But then the perception is that they’re whiners who don’t want to work hard and are just full of themselves and what they do. But really, is that fair to assume? This perception stems from that idea that it’s so easy anyone can do it. But as I covered before, that’s not true.

So, are they validated? Eh, no more than anyone else. Though telling them that requires you ween them off their own flavor of BS.

A Writer’s BS Perspective

Writing is the hardest thing EVER. If anyone ever doesn’t like it then you would just DIE. Because they’re not rejecting your writing or your style, they’re rejecting YOU. After all, when you write you’re having to use the things from your personality, your opinions and your life to construct a story that other people will read. It’s not like you just threw random words on the paper, no, you put your soul into it. And if they read the things you wrote, the things you put so much of yourself into, then decide they don’t like it…it only makes sense they don’t like you, right?

Wow, lost perspective pretty fast there, didn’t we?

The typical neurotic writer is sometimes like that. They fall into this death spiral of self loathing, insecurity and fear of rejection. When asked what people feared most in a poll a few years ago, death was #2 on the list of things people most fear. What was #1? Public speaking. We, the human race, are not wired for communication to a large number of people at once. And yet, writers try to speak to millions of people and the rest of eternity.

So we already know from the moment we begin that we just might be severely creative masochists. It gets rougher too because you look out there and not only are you struggling to write something that people will like but you’re being told you’re in a field where everyone fails. Also, getting into the industry is nearly impossible. When you do get published you wont make any money and everyone in the world thinks they can do your job better than you can and that you’re just milking it for attention.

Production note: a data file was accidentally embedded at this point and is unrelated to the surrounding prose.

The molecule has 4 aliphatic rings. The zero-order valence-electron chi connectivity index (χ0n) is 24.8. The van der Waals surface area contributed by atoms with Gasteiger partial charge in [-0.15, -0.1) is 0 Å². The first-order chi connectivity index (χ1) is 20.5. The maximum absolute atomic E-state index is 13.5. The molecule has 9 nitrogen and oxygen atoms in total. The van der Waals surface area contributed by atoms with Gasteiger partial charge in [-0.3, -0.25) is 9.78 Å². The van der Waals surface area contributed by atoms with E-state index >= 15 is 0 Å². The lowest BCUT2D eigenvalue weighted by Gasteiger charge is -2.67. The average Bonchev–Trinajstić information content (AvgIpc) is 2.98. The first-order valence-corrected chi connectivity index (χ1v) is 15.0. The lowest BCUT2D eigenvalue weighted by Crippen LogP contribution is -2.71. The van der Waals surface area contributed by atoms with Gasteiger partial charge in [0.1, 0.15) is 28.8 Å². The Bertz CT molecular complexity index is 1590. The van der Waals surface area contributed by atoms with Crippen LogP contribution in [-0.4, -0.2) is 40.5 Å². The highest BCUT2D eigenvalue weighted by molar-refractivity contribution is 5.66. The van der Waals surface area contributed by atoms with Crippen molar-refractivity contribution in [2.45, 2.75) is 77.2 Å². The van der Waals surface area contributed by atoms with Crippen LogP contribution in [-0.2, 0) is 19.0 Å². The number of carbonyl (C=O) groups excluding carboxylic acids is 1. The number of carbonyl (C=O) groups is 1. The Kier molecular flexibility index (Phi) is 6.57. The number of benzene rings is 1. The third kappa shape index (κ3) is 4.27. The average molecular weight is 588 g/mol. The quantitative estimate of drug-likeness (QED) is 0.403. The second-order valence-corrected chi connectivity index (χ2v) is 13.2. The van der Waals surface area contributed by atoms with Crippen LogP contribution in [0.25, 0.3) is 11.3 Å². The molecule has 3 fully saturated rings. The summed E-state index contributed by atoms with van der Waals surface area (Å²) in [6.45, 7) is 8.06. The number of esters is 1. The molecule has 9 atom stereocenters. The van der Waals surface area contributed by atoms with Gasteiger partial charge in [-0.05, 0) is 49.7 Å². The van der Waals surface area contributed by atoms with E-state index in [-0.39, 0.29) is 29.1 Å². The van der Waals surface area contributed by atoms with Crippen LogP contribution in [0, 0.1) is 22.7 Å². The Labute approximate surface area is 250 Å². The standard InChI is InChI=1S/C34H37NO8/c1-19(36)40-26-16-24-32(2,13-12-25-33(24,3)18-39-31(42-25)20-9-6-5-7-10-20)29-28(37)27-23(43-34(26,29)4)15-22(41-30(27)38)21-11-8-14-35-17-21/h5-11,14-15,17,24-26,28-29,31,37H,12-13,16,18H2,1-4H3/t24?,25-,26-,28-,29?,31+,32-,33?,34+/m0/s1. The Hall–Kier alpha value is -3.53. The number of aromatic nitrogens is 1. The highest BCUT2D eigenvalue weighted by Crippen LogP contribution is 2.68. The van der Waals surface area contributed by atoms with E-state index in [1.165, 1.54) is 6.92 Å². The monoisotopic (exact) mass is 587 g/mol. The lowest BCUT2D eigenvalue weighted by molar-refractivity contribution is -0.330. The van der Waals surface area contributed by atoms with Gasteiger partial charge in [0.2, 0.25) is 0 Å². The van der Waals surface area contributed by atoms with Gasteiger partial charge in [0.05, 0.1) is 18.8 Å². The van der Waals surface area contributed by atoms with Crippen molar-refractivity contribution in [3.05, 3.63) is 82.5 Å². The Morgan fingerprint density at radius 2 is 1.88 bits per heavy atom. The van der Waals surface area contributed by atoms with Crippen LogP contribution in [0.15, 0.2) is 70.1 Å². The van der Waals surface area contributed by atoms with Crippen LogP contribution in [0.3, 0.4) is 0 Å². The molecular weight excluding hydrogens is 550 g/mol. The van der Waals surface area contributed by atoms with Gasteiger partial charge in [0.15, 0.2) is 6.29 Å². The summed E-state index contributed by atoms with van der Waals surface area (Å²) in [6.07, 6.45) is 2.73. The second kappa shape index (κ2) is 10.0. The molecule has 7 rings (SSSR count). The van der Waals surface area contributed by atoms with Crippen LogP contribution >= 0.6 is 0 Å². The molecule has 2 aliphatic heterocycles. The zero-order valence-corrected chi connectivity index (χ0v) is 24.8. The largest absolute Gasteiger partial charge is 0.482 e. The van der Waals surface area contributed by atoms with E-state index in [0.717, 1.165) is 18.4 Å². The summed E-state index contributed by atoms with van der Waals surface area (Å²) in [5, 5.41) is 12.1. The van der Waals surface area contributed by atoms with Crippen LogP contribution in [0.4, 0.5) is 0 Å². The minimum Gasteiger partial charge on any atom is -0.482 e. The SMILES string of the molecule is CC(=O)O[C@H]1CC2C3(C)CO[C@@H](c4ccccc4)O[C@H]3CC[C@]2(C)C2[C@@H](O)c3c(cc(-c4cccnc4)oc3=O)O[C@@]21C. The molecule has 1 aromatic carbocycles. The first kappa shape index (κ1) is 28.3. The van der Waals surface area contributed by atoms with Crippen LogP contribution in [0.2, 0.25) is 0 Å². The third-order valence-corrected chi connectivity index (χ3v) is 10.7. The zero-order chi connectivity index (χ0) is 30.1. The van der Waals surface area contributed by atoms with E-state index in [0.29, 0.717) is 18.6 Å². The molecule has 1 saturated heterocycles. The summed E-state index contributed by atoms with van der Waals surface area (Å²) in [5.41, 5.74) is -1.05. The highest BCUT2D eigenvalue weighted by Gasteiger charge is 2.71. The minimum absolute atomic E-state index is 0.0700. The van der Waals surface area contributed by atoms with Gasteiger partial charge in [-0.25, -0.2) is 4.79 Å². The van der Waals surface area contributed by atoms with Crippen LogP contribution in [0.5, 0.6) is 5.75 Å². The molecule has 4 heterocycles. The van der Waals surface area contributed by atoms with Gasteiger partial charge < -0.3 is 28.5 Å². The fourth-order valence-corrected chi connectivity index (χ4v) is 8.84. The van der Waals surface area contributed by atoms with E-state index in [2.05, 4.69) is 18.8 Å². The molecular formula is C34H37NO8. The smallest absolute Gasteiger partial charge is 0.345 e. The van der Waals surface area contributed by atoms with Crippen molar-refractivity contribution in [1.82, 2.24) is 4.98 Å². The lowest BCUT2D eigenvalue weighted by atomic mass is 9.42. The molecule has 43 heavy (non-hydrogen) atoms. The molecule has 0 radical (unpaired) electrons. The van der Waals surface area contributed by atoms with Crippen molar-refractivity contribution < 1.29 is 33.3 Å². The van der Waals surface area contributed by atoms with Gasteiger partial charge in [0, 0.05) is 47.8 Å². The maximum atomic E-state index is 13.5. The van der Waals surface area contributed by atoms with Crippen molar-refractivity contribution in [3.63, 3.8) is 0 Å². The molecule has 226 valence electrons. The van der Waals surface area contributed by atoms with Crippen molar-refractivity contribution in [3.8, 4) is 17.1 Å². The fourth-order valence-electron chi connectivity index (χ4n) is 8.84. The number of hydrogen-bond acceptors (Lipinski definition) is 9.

Writers are a bit neurotic and there’s plenty of reason for them to feel the way they do. But self-destructing is far from the way to go. Yeah, some of the greats were either junkies, drunks or suicidal, but that doesn’t mean you should be. Most of those people became greats because they channeled the darkness into their work, fighting it off or embracing it and turning it into something awesome. Sure, it doesn’t always work, but when the job does pay off, we get a great reward for our efforts.

On the other hand, when it doesn’t pay off, you end up with a few options. Some of them happen to quit, walk away and never look back. Some failed writers keep plugging away at it with hope that they’ll break through. But, of course, others give into the darkness, get hooked on some form of narcotic and start putting that masochistic creativity to work in figuring out how to end it all.

So your book only sold two copies. So no one understood the underlying message of your work and called it shallow. So the one person you based a character on not only doesn’t recognize that it’s based on them but tells you that they’re completely impossible to relate to. In the end, it could be worse.

After all, the rest of life is out to get you too.

I know I just said that it’s okay if only two people buy your book… but I’d kind of like more than just two to buy my books. Maybe I’m a little needy.